I know this, but I was still shocked when, after only a couple of years of residency in the Land of Enchantment, the truth of how easily the fantastic becomes commonplace hit home. I was driving into the sunset with my mom, who was visiting for the holidays from St. Louis. Lost in my own thoughts, her gasp brought me back to the present with a jolt. I automatically tapped the brakes and looked frantically for whatever I was about to hit… but there was only empty asphalt ahead.

“What! What’s wrong?!” I said, completely confused.

“Nothing’s wrong… but, oh my god, is it always like THIS?” Mom replied, with a tone of awe in her voice that didn’t make the situation any clearer for me.

“Is it always like what?” I asked, truly befuddled.

“The sky! Look at all those colors! Are the sunsets here always like this?” she wondered in a hushed tone, almost to herself.And in that moment I was brought back to beginner’s mind, and really saw the sky and my surroundings again.

“Oh,” I said, feeling a bit stunned now myself by the depth and intensity of the hues splashed across the horizon just beyond the windshield, and not a little chagrined that I had been so oblivious. “Yeah, most of the time it is like this.”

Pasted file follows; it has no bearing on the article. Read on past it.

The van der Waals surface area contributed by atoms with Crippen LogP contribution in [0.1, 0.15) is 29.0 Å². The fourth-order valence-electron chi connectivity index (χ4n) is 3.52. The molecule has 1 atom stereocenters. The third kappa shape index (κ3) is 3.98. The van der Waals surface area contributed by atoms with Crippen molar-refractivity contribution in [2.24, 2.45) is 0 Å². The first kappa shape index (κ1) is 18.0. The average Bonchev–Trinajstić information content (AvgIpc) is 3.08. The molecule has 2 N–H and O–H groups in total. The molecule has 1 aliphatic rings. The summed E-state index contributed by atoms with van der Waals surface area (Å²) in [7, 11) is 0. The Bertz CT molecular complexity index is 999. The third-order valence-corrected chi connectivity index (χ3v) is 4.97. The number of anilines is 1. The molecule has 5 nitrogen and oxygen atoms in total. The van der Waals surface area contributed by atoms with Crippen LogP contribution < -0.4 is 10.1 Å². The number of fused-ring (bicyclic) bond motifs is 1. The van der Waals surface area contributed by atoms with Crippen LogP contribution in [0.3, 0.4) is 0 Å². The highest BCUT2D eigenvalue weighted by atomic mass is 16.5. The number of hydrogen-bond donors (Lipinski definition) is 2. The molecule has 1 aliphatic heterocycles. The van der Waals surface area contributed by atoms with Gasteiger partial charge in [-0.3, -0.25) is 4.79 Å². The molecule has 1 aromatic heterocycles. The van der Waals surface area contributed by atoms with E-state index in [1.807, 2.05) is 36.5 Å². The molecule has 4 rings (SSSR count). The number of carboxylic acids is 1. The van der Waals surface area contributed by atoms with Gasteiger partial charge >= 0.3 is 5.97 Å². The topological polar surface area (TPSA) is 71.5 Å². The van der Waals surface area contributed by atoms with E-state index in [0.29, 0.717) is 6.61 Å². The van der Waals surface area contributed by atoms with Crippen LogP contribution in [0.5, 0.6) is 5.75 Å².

“You get used to it.”

“Unfortunately.”[Thanks to the following photographers for making their work available through the Creative Commons license: Thomas Hawk, Colin Gallagher, Mr.TinDC, Howard Holley, Jodi GroveThomas Hawk, and Mike© 2017 Sidewalk Zendo. Reprints welcomed with written permission from the author.]


Now that the bright reds, yellows, and oranges of autumn are gone or fading, it’s nice to see a little green on the landscape. I wonder if that’s why Christmas trees were able to make the leap from German tradition to what would now be termed going viral.

Conifers are a reliable source of verdant life during the winter months, but there are other plants that stay green, or even bloom, when temperatures drop and stay in the teens or lower, or when snow and ice come calling.

Cedar trees keep their greenery and they also smell great (to my nose, at least).

Snowdrops aren’t afraid of Jack Frost, or Frosty the Snowman either!

English ivy isn’t a native son (or daughter) of North America, but it’s become so ubiquitous you could be forgiven for not realizing it’s an invasive, as well as a reliable source of greenery in December (that may have contributed to it’s popularity with homeowners, and it’s spread across a new continent).

Pines and firs aren’t the only traditional winter holiday plants, of course. There’s holly…and we can’t forget mistletoe!